Geographical Indication for Tea: aiming to protect consumers and producers of unique teas
Geographical Indication (GI) is recognised by various bodies and applies to products and their processes of production uniquely associated with a designated area such as Champagne, Roquefort, Cornish Pasties and Melton Mowbray Pork Pies. Geographic Indication for tea is established and becoming more widespread.
GI status was awarded to Darjeeling by the World Trade Organisation (WTO) in 2004 and was the first claimed by India as a member of the WTO. In 2011 The European Union granted PGI status to Darjeeling. At this time four times the actual production of Darjeeling teas was being sold as Darjeeling so measures had to be taken to protect the special taste characteristics, limited production and high production costs of Darjeeling teas.
The Tea Board of India has created logos to identify their teas throughout distribution, guaranteeing their provenance and standards of production for this tea type. In addition to Darjeeling, logos have been created by them for Assam and Nilgiri teas amongst a few other less well known GIs.
Adulteration had been a significant problem but now for teas to be sold as Darjeeling they must be entirely sourced from the Darjeeling area and at least one of the stages of production based there. Darjeeling is located in West Bengal, northern India and is noted for its uniquely muscatel character.
The total area under tea production in Darjeeling is 19,500 hectares. In 2011 total production was around ten million kilograms with demand growing at about 3% each year. 60% production is sold in Europe. 87 gardens approved by the EU all produce traditionally made orthodox teas.
The EU’s more stringent Protected Designation of Origin (PDO) requires that a food or drink’s constituents and all stages of production must take place within the designated geographic area. China’s famous green Dragon Well (Long Jing) tea has been awarded this status.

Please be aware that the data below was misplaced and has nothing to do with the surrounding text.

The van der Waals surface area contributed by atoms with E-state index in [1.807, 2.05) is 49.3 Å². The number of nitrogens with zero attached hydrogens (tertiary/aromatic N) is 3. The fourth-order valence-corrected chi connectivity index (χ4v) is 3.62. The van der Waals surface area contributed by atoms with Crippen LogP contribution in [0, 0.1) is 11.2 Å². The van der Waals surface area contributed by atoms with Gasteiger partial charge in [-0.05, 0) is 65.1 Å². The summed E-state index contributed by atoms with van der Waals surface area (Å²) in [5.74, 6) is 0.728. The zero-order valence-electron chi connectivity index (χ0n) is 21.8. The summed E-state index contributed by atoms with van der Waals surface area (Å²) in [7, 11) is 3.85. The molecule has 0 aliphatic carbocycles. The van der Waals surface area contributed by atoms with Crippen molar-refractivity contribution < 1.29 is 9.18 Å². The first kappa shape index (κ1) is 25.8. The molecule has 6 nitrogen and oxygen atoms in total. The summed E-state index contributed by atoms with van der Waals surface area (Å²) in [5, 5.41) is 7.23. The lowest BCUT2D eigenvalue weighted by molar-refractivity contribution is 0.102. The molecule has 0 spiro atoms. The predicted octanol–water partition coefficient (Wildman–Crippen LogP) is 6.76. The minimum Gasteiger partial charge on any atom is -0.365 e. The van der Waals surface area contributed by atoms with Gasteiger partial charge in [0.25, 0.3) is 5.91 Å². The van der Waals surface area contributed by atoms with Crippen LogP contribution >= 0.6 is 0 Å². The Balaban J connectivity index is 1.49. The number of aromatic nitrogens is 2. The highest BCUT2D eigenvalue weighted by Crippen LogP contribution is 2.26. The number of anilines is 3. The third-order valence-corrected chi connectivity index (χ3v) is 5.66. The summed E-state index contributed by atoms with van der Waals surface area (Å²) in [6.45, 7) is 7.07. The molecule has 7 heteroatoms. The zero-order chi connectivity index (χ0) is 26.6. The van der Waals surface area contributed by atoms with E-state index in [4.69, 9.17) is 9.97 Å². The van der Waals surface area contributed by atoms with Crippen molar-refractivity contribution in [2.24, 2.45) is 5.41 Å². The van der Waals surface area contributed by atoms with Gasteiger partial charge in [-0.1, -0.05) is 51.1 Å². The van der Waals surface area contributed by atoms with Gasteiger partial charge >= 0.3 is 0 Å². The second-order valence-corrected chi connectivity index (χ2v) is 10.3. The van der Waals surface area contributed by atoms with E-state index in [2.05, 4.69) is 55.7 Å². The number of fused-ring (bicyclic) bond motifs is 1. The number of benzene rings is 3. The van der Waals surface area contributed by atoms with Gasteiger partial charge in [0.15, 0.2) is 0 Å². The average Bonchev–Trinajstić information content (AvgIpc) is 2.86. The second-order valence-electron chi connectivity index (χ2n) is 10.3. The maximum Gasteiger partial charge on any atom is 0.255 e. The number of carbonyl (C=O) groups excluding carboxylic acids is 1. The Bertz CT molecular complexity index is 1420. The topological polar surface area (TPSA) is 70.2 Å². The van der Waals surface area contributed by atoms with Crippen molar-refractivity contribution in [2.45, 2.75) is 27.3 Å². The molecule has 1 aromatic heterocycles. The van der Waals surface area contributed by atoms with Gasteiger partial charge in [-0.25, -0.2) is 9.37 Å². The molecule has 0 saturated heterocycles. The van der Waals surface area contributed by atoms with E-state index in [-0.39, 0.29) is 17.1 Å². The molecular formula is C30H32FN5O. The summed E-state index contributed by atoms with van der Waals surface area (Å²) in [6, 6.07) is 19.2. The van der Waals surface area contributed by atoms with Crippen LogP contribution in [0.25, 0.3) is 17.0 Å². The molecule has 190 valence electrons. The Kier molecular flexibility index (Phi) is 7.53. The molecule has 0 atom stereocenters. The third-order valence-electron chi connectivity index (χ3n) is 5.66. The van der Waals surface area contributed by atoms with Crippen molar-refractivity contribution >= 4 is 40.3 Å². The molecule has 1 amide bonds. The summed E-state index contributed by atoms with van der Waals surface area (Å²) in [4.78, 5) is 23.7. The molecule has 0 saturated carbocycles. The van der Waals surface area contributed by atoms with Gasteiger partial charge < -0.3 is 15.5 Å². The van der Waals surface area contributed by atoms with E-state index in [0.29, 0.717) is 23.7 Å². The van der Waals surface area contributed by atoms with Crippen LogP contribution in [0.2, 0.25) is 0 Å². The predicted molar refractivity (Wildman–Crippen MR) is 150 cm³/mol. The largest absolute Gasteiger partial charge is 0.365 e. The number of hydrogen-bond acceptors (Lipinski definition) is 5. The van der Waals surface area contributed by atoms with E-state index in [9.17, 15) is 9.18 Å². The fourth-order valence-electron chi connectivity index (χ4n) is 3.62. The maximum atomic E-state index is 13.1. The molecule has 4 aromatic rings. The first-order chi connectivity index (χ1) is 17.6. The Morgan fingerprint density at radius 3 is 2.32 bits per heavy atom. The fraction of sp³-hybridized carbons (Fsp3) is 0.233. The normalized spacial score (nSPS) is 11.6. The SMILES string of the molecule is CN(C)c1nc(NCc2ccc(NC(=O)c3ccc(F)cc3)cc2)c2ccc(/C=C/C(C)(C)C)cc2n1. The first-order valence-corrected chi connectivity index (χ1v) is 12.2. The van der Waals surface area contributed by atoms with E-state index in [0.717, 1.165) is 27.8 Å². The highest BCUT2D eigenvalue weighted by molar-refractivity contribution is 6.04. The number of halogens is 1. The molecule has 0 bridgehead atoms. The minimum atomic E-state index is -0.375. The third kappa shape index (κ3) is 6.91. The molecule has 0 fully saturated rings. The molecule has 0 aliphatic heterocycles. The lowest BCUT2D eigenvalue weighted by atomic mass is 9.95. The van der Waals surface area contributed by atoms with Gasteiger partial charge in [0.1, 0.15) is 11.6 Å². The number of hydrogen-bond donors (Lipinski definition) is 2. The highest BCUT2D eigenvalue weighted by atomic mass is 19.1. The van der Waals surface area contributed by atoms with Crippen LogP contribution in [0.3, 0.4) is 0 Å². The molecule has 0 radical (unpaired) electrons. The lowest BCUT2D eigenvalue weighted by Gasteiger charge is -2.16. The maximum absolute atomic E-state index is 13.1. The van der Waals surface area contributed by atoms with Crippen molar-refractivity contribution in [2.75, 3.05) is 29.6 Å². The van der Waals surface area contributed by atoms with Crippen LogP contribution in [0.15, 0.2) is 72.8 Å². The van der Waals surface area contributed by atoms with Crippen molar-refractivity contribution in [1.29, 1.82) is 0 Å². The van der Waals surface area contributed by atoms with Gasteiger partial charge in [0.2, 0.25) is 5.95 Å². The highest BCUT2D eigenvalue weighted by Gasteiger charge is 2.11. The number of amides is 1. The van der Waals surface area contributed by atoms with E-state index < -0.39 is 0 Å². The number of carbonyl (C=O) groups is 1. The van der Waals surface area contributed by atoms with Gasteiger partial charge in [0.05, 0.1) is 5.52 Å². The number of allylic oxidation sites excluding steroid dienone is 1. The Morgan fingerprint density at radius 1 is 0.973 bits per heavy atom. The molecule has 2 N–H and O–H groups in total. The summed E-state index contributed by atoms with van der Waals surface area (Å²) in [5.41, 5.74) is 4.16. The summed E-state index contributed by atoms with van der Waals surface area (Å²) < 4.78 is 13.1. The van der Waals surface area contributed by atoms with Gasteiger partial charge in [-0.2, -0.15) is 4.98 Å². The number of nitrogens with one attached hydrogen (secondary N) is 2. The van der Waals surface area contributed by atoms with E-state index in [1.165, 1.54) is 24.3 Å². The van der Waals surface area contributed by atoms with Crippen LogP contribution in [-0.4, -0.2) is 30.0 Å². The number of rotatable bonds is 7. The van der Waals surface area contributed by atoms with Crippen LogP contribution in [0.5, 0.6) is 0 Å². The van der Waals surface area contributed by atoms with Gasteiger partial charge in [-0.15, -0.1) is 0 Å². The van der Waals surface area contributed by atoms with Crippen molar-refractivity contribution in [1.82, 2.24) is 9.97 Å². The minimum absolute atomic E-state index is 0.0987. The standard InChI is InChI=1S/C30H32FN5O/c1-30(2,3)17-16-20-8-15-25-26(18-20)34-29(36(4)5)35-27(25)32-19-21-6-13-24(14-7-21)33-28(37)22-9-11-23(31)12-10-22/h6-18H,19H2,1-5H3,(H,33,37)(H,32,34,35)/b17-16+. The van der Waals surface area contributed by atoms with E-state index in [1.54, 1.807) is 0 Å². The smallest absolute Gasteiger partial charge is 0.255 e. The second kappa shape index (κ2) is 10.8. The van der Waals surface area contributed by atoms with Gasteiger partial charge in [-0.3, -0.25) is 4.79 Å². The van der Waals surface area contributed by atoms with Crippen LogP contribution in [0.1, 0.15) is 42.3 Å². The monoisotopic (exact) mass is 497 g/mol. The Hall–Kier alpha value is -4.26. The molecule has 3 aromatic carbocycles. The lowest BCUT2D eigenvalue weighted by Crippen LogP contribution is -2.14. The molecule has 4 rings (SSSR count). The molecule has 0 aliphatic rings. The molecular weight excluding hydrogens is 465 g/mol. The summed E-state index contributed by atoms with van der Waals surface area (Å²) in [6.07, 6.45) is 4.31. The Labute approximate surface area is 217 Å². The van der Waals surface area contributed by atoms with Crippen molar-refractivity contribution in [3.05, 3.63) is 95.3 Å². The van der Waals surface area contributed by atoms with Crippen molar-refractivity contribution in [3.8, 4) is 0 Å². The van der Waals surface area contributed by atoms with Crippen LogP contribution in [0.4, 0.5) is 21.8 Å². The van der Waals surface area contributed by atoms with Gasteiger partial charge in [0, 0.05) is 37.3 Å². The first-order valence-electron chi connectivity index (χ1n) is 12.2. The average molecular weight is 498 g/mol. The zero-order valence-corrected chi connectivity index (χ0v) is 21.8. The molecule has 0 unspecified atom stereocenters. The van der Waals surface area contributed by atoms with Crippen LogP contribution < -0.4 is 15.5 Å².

Post Brexit, as at 31st December 2020, the UK and the EU mutually recognise GIs granted at the time within each territory. In the UK, after this date, new GIs will be managed by the Department for Environment, Food and Rural Affairs (DEFRA) using the logos shown to the right.
As the most prominent tea area which has sought GI status, why did Darjeeling seek protection? According to the Darjeeling Tea Association:
Due to the unique and complex combination of agro-climatic conditions Darjeeling tea has a distinctive and naturally occurring quality and flavour which has won the patronage and recognition of discerning consumers all over the world for well over a century.
They see Geographic Indication for tea as necessary due to adulteration, to better communicate the quality of Darjeeling tea and to help overcome damage to its reputation caused by unscrupulous traders passing-off other teas as Darjeeling.
In the United States GIs are protected by their trade marking legislation. Darjeeling tea has been protected there since 1988. Sri Lanka similarly holds US trademarks for each of their principal tea producing areas. For China Long Jing and Pu-erh teas are protected.
Courts worldwide are increasingly committed enforcement of GI status as first established by the WTO 1995 TRIPS agreement on protection of intellectual property and to issue sanctions to organisations that break the commitments made. The objective of enforcing GI status is to strengthen the geographic definition and related unique product characteristics thereby improving consumer confidence in the quality and characteristics of the products they purchase and to improve and protect market pricing for the producers.
The challenge for owners of protected rights is to extend and police GIs through the distribution chain to ensure that the ultimate retail consumer is given the confidence that they are consuming the products they intended to purchase and enjoy these unique characteristics.